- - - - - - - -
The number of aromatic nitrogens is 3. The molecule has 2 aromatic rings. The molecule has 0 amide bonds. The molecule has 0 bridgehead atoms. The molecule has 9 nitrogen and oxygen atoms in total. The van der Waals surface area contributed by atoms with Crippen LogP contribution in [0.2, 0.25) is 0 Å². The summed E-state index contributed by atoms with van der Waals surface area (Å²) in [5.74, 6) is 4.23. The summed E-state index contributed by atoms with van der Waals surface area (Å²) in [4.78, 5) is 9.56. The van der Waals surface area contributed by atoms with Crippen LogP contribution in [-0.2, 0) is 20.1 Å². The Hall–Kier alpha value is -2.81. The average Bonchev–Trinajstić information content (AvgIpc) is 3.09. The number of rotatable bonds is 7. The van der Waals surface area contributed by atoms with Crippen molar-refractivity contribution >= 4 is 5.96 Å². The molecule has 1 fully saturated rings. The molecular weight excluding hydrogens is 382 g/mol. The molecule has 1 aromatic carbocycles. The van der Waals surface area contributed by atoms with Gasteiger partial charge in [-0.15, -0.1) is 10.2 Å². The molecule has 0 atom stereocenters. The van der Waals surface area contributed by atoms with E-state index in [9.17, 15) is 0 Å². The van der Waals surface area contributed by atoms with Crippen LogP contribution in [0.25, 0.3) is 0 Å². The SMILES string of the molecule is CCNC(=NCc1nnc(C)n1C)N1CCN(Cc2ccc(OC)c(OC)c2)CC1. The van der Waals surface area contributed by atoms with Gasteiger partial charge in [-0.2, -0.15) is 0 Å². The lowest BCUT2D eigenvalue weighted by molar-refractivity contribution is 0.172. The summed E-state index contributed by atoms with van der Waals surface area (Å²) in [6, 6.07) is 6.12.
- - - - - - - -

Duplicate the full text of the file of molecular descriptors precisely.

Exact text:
The number of aromatic nitrogens is 3. The molecule has 2 aromatic rings. The molecule has 0 amide bonds. The molecule has 0 bridgehead atoms. The molecule has 9 nitrogen and oxygen atoms in total. The van der Waals surface area contributed by atoms with Crippen LogP contribution in [0.2, 0.25) is 0 Å². The summed E-state index contributed by atoms with van der Waals surface area (Å²) in [5.74, 6) is 4.23. The summed E-state index contributed by atoms with van der Waals surface area (Å²) in [4.78, 5) is 9.56. The van der Waals surface area contributed by atoms with Crippen LogP contribution in [-0.2, 0) is 20.1 Å². The Hall–Kier alpha value is -2.81. The average Bonchev–Trinajstić information content (AvgIpc) is 3.09. The number of rotatable bonds is 7. The van der Waals surface area contributed by atoms with Crippen molar-refractivity contribution >= 4 is 5.96 Å². The molecule has 1 fully saturated rings. The molecular weight excluding hydrogens is 382 g/mol. The molecule has 1 aromatic carbocycles. The van der Waals surface area contributed by atoms with Gasteiger partial charge in [-0.15, -0.1) is 10.2 Å². The molecule has 0 atom stereocenters. The van der Waals surface area contributed by atoms with E-state index in [9.17, 15) is 0 Å². The van der Waals surface area contributed by atoms with Crippen LogP contribution in [0.25, 0.3) is 0 Å². The SMILES string of the molecule is CCNC(=NCc1nnc(C)n1C)N1CCN(Cc2ccc(OC)c(OC)c2)CC1. The van der Waals surface area contributed by atoms with Gasteiger partial charge in [-0.2, -0.15) is 0 Å². The lowest BCUT2D eigenvalue weighted by molar-refractivity contribution is 0.172. The summed E-state index contributed by atoms with van der Waals surface area (Å²) in [6, 6.07) is 6.12.